For the next few decades, Italian-Ethiopian economic and diplomatic relations remained stable. On 14 December 1925, Italy's Fascist government signed a secret pact with Britain aimed at reinforcing Italian dominance in the region. London recognized that the area of high Ethiopia was of Italian interest and agreed to the Italian request to build a railroad connecting Somalia and Eritrea. Although the signatories had wished to maintain the secrecy of the agreement, the plan soon leaked and caused indignation in the French and Ethiopian governments; the latter denounced it as a betrayal of a country, for all intents and purposes a member of the League of Nations. As Fascist rule in Italy continued to radicalize, its colonial governors in the Horn of Africa began pushing outward the margins of their imperial foothold; the governor of Italian Eritrea, Jacopo Gasparini, focused on the exploitation of Teseney and an attempt to win over the leaders of the Tigre people against Ethiopia. The governor of Italian Somaliland, Cesare Maria de Vecchi, began a policy of repression which led to the occupation of the fertile Jubaland, the cessation, in 1928, of collaboration between settlers and traditional Somali chiefs.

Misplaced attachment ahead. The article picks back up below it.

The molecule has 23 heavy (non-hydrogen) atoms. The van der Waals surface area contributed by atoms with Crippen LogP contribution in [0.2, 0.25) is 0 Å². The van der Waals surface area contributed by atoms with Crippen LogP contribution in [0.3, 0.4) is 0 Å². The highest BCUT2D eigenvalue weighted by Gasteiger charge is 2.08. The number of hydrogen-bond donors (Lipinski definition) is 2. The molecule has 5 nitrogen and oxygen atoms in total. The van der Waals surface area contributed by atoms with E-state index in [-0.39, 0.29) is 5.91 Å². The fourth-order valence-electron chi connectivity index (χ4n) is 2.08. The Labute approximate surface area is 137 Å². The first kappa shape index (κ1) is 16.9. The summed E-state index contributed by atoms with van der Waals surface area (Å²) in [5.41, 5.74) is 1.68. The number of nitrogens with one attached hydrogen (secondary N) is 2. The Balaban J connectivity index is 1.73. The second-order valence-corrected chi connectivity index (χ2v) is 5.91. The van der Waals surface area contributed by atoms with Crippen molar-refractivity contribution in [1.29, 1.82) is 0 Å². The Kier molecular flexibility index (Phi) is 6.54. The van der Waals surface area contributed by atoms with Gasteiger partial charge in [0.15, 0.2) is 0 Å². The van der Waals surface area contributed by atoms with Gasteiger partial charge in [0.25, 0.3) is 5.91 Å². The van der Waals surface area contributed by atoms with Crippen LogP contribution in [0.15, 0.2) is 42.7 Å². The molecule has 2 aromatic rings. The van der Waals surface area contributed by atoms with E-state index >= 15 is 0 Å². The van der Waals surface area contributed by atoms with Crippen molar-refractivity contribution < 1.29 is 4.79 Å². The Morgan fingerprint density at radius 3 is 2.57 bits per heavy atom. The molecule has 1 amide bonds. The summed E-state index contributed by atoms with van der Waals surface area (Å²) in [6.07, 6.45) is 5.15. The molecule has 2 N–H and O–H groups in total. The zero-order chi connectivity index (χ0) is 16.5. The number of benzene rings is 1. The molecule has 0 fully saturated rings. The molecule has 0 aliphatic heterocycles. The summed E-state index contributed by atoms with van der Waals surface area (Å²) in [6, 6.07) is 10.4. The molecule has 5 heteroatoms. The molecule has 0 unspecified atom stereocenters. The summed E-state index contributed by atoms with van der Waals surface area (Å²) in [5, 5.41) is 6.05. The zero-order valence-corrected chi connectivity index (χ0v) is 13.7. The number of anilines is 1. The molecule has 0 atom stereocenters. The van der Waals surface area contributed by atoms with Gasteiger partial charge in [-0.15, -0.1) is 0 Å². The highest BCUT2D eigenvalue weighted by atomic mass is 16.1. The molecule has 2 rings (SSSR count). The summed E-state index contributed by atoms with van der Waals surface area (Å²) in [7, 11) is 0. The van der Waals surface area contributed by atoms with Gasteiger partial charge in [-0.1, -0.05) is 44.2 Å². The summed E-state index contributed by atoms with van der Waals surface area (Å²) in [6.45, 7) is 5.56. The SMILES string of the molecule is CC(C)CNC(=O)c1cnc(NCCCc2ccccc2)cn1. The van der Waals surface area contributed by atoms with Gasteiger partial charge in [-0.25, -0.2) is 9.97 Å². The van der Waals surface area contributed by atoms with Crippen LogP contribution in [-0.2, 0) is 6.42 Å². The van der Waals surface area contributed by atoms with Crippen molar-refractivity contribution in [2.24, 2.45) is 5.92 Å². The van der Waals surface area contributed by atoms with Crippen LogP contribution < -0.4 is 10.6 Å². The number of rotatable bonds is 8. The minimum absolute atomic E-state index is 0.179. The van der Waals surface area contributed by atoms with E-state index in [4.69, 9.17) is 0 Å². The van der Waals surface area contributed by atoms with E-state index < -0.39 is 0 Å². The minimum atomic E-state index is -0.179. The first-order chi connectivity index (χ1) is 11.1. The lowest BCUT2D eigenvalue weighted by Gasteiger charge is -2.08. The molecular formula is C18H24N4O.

The Italo-Ethiopian Treaty of 1928 stated that the border between Italian Somaliland and Ethiopia was twenty-one leagues parallel to the Benadir coast. In 1930, Italy garrisoned it with Somali dubats; the fort at Welwel was well beyond inside Ethiopian territory. On 23 November 1934, an Anglo–Ethiopian boundary commission studying grazing grounds to find a definitive border between British Somaliland and Ethiopia arrived at Welwel; the party contained Ethiopian and British technicians and an escort of around 600 Ethiopian soldiers. Both sides knew that the Italians had installed a military post at Welwel and were not surprised to see an Italian flag at the wells; the E
Paeromopus paniculus is a species of millipede endemic to the Sierra Nevada mountains in the United States state of California. Reaching up to 16.5 centimeters in length, it is the longest known millipede in North America. P. paniculus is bluish gray in color with faint bands. The body possesses around 75 segments at maturity, adults measure 6.5 mm wide and 8 to 15 cm long, with the longest known specimen reaching a length of 16.5 cm. Like other members of the family Paeromopodidae, each body ring is marked with small parallel grooves running lengthwise, mature males have two pair of modified legs on the seventh body segment that are used in mating. P. paniculus lives in the Sierra Nevada mountains of California, has been found within Yosemite National Park and other parts of Mariposa County. P. paniculus is the southernmost species of Paeromopus in the Sierra Nevada. Little is known of its ecology but P. paniculus has been found in moist microhabitats under dead logs and bark and is known to co-occur with Californiulus yosemitensis, another member of the Paeromopodidae, distinguished from P. paniculus by having a broad yellow dorsal stripe with a black line down the middle.